Oral anticoagulant therapy is recommended for the prevention and treatment of venous thromboembolism and to prevent stroke in non-valvular atrial fibrillation. Until a few years ago, vitamin K antagonists were the only drugs available, but direct oral anticoagulants have recently been introduced into clinical practice for the same clinical indications. Unlike the situation with VKAs, fixed-dose administration was proposed for DOACs, without the necessity for routine laboratory monitoring. However, in clinical practice a high inter-variability in DOAC plasma levels, independently of the type of drug and patient characteristics, was observed and the importance of measuring DOAC anticoagulant activity to support treatment decisions has therefore been recognized. We describe two clinical cases in order to highlight the role and importance of dabigatran-specific measurements to guide patient management in case of major complications.

  • Wissam Al-Janabi, Renee Krebs, Ximena Arcila-Londono, Iram Zaman, Bashiruddin K Ahmad

    Background: Glioblastoma multiforme (GBM) is a highly malignant glial tumour classified by the World Health Organization (WHO) as a stage IV astrocytoma. It varies in shape and size and can be cystic, vascular and necrotic. It often appears as a ring-enhancing lesion on magnetic resonance imaging (MRI). The most common symptoms of GBM, such as headache, vomiting and seizures, are due to increased intracranial pressure. The objective of this case report is to describe an atypical presentation of GBM.
    Case Report: A 53-year-old woman of Italian origin presented with a 2-week history of lack of coordination in her hands and some difficulty in speech. Electromyography for assessment of her arms and cranial bulbar function was normal. However, 2 days later, the patient presented to the emergency department with progressive weakness in her left arm and leg as well as difficulty in speech. Mild left facial asymmetry was noted. A brain MRI revealed a right frontal mass. Stereotactic surgical resection was performed 2 days later, and biopsy confirmed the diagnosis of GBM. Although headache and other features of raised intracranial pressure are the most common initial symptoms of GBM, any atypical neurological or psychiatric presentation in an adult patient should raise suspicion for this tumour.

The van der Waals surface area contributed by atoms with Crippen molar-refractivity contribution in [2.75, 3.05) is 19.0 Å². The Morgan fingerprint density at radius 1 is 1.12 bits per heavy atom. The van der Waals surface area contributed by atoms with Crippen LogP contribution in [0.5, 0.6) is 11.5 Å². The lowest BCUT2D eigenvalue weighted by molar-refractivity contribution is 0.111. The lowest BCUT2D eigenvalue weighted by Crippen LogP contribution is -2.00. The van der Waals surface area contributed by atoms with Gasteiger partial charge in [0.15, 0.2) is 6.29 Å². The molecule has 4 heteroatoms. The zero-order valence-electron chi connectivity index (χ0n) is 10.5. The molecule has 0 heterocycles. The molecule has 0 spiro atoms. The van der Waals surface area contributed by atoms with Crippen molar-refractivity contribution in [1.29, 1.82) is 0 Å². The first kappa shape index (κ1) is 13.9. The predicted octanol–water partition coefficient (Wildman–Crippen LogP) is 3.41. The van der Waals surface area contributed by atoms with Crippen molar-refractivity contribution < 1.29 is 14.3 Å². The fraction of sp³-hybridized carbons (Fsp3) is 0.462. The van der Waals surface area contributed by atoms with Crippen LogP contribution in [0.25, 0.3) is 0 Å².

Conclusion: Careful analysis of an adult with atypical signs and symptoms along with thorough review of radiological tests will facilitate early diagnosis of dangerous tumours such as GBM.

  • Rui Costa, Catarina Araújo Faria, Catarina Sofia Nunes, Filipa Ferreira; Rui Cunha; Inês Egídio Sousa, Inês Ferreira

    Acute anaemia is characterized by a reduction in the number of red blood cells, haemoglobin levels or haematocrit. By far the most common aetiology is haemorrhage, but in its absence other less frequent causes should be considered.
    The authors present the case of a 42-year-old man with a diagnosis of glucose-6-phosphate deficiency and progressing gastric signet ring cell carcinoma, who was admitted to the internal medicine department for symptomatic back pain control. During his hospitalization, the patient developed acute anaemia with schistocytes on peripheral blood smear with no concurrent hyperbilirubinaemia or decreased haptoglobin. Bone metastatic disease was documented. The case was revised with the transfusion medicine department and malignancy-associated microangiopathic haemolytic anaemia (Ma-MAHA) was suggested. The patient was transferred to the oncology department and later discharged, dying at home shortly afterwards.